Ellsberg shares motives behind Pentagon Papers leak

Daniel Ellsberg discusses WikiLeaks and his decision to make top secret Vietnam War-era government documents public.

Conscience over career.

That was the choice that Daniel Ellsberg made in 1971 when he provided more than 7,000 pages of secret government documents to The New York Times, detailing the history of the United States’ involvement in Vietnam. 

Those documents, which became known as the Pentagon Papers, showed a constant and consistent pattern of deception by the American officials in charge of the war. They also led to a landmark Supreme Court Case on free speech, The New York Times Co. v. United States, that prohibited the federal government from stopping the Times or any other paper from publishing the information in Pentagon Papers.

“I came to the realization that this is what young men were being forced to do: choose to go to Canada or Sweden, become a conscientious objector, join the National Guard or resist and be ready to go to prison."
- Daniel Ellsberg

The choice a whistleblower must make, of conscience over career, was the topic of Ellsberg’s two-hour discussion Tuesday night in a packed Joyce Hergenhan Auditorium.

Ellsberg talked about the parallels between his decision, the current situation involving the WikiLeaks documents, the effects those documents have had across the world and Pvt. Bradley Manning, who is charged with providing hundreds of thousands of documents to WikiLeaks and its leader Julian Assange.

In the aftermath of the Pentagon Papers, Ellsberg was called a traitor by many in the government and faced up to 115 years in prison. He turned himself in and publicly declared he was prepared to face the consequences of his actions. The judge in his case declared a mistrial in 1974 due to government misconduct.

Ellsberg noted that many people have compared his case to WikiLeaks, but stressed the differences.

“The Pentagon Papers had a high level of security but they were primarily historic while these WikiLeaks cables were of a lower level, but much more focused on the present,” Ellsberg said.

Ellsberg also pointed out that he didn’t agree with everything Assange and WikiLeaks had done, especially when the first batch of leaked documents contained the names of U.S. sympathizers in Afghanistan.

 “They should not have done that, as I’ve often said,” Ellsberg said. “That was a mistake. As I understand it, it was inadvertent. The names that went out should not have gone out.”

Ellsberg's discussion was passionate and eloquent when he spoke about the event that prompted him to decide to copy the Pentagon Papers and contact the press. He had become disillusioned with the war after serving as an aide in the U.S. embassy in Saigon.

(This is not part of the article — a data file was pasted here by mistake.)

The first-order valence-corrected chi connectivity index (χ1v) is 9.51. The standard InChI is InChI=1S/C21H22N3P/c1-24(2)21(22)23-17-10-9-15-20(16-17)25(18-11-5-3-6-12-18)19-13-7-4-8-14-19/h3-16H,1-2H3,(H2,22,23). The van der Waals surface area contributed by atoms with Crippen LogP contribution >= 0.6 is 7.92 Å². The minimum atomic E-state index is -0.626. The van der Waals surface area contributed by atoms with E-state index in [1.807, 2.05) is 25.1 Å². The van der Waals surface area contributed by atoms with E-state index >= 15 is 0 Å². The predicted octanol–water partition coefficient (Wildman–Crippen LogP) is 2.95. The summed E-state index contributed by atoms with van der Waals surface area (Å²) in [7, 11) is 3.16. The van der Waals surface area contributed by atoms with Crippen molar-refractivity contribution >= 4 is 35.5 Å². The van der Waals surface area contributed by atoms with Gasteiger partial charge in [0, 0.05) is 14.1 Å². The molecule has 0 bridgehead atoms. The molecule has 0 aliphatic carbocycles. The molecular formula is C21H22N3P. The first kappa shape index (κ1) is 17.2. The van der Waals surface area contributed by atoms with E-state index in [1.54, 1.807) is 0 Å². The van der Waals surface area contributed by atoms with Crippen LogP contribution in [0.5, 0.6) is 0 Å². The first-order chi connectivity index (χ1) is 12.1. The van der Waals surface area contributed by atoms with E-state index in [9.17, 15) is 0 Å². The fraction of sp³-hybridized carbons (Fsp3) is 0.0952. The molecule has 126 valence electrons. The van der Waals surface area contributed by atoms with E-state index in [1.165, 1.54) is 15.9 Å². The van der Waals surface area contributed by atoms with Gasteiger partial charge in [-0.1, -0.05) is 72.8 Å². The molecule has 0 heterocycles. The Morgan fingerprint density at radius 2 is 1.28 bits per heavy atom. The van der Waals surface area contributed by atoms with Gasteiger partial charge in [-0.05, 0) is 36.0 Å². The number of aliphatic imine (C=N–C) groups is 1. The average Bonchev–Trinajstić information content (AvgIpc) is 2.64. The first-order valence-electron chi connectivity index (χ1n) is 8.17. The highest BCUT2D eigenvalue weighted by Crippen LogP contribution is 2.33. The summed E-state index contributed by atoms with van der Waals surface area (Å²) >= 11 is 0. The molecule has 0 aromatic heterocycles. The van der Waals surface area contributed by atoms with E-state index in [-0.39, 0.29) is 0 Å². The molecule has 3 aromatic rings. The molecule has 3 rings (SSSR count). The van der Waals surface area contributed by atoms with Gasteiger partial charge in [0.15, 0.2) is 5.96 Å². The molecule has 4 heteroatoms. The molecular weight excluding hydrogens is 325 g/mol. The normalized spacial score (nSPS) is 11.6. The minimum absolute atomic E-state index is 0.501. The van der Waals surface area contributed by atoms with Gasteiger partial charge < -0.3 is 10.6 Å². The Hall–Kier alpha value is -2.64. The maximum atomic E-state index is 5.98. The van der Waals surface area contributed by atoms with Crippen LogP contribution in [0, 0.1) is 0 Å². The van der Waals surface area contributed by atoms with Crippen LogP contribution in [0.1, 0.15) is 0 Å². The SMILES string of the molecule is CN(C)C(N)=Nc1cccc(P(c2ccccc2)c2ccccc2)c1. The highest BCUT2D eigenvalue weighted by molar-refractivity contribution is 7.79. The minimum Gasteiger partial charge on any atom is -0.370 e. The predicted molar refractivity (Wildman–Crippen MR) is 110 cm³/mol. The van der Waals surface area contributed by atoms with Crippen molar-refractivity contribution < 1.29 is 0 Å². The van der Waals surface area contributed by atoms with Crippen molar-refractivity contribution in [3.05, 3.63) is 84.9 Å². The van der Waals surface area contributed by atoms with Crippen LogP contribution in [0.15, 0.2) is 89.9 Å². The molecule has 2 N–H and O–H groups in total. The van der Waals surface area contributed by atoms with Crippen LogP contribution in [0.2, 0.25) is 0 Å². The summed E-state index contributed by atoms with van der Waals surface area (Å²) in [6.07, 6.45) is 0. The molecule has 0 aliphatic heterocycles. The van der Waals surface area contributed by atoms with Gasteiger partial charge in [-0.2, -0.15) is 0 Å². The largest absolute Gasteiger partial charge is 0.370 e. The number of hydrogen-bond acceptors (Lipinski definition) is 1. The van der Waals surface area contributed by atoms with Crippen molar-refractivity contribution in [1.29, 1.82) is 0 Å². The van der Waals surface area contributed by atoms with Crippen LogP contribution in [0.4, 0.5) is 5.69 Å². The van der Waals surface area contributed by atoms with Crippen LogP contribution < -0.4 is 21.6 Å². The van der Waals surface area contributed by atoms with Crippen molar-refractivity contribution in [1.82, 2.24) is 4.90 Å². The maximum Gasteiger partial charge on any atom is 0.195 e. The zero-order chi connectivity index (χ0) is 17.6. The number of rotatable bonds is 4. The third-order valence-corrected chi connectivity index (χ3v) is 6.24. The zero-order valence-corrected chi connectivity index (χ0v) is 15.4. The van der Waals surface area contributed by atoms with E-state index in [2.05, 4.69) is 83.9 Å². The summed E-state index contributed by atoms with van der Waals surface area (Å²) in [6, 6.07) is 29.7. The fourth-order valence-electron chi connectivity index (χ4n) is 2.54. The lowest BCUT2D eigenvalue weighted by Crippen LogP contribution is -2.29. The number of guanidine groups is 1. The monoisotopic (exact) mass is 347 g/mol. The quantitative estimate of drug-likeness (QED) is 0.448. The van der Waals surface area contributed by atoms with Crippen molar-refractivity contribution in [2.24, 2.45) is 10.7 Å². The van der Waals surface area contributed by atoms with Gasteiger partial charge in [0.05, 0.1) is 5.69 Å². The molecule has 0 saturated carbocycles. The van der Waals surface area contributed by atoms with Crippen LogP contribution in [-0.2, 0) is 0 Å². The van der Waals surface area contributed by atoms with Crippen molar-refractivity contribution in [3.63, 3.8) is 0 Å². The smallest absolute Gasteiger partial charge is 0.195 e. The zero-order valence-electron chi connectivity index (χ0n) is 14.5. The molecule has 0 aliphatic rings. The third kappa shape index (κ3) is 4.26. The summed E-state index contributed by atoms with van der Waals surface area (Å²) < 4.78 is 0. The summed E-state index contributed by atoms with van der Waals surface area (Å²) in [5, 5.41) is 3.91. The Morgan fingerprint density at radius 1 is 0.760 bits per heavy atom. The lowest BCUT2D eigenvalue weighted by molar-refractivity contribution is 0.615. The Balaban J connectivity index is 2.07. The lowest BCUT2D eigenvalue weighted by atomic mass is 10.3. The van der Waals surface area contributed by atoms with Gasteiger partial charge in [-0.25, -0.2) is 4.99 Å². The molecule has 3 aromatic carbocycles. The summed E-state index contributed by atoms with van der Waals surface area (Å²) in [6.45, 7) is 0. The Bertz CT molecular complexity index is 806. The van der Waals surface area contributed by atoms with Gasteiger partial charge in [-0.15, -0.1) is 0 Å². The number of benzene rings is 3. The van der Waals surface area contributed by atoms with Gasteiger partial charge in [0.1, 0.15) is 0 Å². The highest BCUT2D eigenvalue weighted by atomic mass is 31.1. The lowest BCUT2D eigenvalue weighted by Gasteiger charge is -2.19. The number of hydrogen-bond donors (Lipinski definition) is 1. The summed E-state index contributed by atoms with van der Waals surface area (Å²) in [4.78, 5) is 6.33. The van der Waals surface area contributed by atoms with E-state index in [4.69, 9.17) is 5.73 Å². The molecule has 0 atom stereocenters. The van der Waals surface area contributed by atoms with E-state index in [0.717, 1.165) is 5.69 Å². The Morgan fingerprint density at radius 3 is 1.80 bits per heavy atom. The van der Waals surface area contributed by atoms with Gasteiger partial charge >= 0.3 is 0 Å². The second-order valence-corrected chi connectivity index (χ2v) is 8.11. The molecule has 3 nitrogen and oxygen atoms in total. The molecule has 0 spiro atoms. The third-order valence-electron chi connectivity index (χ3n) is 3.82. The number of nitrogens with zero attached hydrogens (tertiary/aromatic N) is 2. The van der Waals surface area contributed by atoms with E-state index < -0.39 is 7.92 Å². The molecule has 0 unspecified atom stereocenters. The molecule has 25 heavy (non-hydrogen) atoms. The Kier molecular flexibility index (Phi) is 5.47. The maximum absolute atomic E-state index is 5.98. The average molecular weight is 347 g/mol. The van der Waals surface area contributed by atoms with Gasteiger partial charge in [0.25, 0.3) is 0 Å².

When Ellsberg returned home, he attended a meeting of the War Resisters League and heard an impassioned speech by an activist who claimed to be excited to being joining his friends in jail for resisting the draft. For him, that was the watershed moment that changed a former U.S. Marine into an anti-war activist.

“I came to the realization that this is what young men were being forced to do: choose to go to Canada or Sweden, become a conscientious objector, join the National Guard or resist and be ready to go to prison,” he said.

 With points about his role in history and the current affairs of WikiLeaks, Ellsberg generated a wide gamut of reactions from those in attendance Tuesday.

 “He didn't say anything that wasn’t expected on my part but he deepened a lot of my understanding about how much mischief some people in government know about,” retired psychiatrist Karl Newton said. “A historian once said, every government lies to its people. And that makes sense. We are always lied to. We, the people, are always deceived.”

Towards the end of the discussion, Ellsberg shared his opinion that the recent documents allegedly leaked by Pvt. Manning were partially responsible for the present democratic uprisings in the Middle East.

For former broadcast journalism Prof. Tina Press, this was the most inspiring part of the night.

“I find it absolutely fascinating and interesting and important, his reference [that] the Tunisian revolution may not have happened if it wasn’t for the reading of the cables,” Press said. “We’re learning lots of things we have every right to know as Americans and as citizens of the world.”

Prof. Roy Gutterman, the director of the Tully Center for Free Speech who moderated the talk, expressed his admiration for what Ellsberg has done.

 “I’m in awe, and I don’t go in to awe too often," Gutterman said. "He’s got great stories to tell. He’s an amazing individual. He took significant risks, not only with his career but his freedom. We can learn a lot from him.”

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